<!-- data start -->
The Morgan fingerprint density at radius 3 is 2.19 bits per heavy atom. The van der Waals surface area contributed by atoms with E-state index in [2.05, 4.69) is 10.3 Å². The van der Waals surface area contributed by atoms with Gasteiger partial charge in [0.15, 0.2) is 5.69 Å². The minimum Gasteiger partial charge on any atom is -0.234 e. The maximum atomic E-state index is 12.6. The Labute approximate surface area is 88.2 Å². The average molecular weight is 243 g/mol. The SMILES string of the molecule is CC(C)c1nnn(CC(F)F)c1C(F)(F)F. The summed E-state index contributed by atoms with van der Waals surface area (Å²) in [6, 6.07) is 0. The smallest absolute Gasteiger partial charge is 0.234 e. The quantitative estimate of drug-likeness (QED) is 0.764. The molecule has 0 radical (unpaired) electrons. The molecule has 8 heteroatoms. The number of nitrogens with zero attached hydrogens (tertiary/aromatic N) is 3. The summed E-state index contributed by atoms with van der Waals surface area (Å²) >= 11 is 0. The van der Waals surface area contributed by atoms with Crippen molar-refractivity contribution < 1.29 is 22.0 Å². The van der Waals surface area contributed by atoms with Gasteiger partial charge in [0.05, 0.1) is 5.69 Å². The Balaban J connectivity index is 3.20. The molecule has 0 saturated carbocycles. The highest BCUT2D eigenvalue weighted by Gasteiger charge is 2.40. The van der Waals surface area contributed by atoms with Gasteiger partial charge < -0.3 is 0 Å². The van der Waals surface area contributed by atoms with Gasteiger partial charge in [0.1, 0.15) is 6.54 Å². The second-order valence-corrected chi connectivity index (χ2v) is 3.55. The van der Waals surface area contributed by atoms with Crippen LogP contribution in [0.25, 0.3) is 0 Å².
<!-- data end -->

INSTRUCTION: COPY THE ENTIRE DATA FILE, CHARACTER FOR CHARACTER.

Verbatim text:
The Morgan fingerprint density at radius 3 is 2.19 bits per heavy atom. The van der Waals surface area contributed by atoms with E-state index in [2.05, 4.69) is 10.3 Å². The van der Waals surface area contributed by atoms with Gasteiger partial charge in [0.15, 0.2) is 5.69 Å². The minimum Gasteiger partial charge on any atom is -0.234 e. The maximum atomic E-state index is 12.6. The Labute approximate surface area is 88.2 Å². The average molecular weight is 243 g/mol. The SMILES string of the molecule is CC(C)c1nnn(CC(F)F)c1C(F)(F)F. The summed E-state index contributed by atoms with van der Waals surface area (Å²) in [6, 6.07) is 0. The smallest absolute Gasteiger partial charge is 0.234 e. The quantitative estimate of drug-likeness (QED) is 0.764. The molecule has 0 radical (unpaired) electrons. The molecule has 8 heteroatoms. The number of nitrogens with zero attached hydrogens (tertiary/aromatic N) is 3. The summed E-state index contributed by atoms with van der Waals surface area (Å²) >= 11 is 0. The van der Waals surface area contributed by atoms with Crippen molar-refractivity contribution < 1.29 is 22.0 Å². The van der Waals surface area contributed by atoms with Gasteiger partial charge in [0.05, 0.1) is 5.69 Å². The Balaban J connectivity index is 3.20. The molecule has 0 saturated carbocycles. The highest BCUT2D eigenvalue weighted by Gasteiger charge is 2.40. The van der Waals surface area contributed by atoms with Gasteiger partial charge < -0.3 is 0 Å². The van der Waals surface area contributed by atoms with Gasteiger partial charge in [0.1, 0.15) is 6.54 Å². The second-order valence-corrected chi connectivity index (χ2v) is 3.55. The van der Waals surface area contributed by atoms with Crippen LogP contribution in [0.25, 0.3) is 0 Å².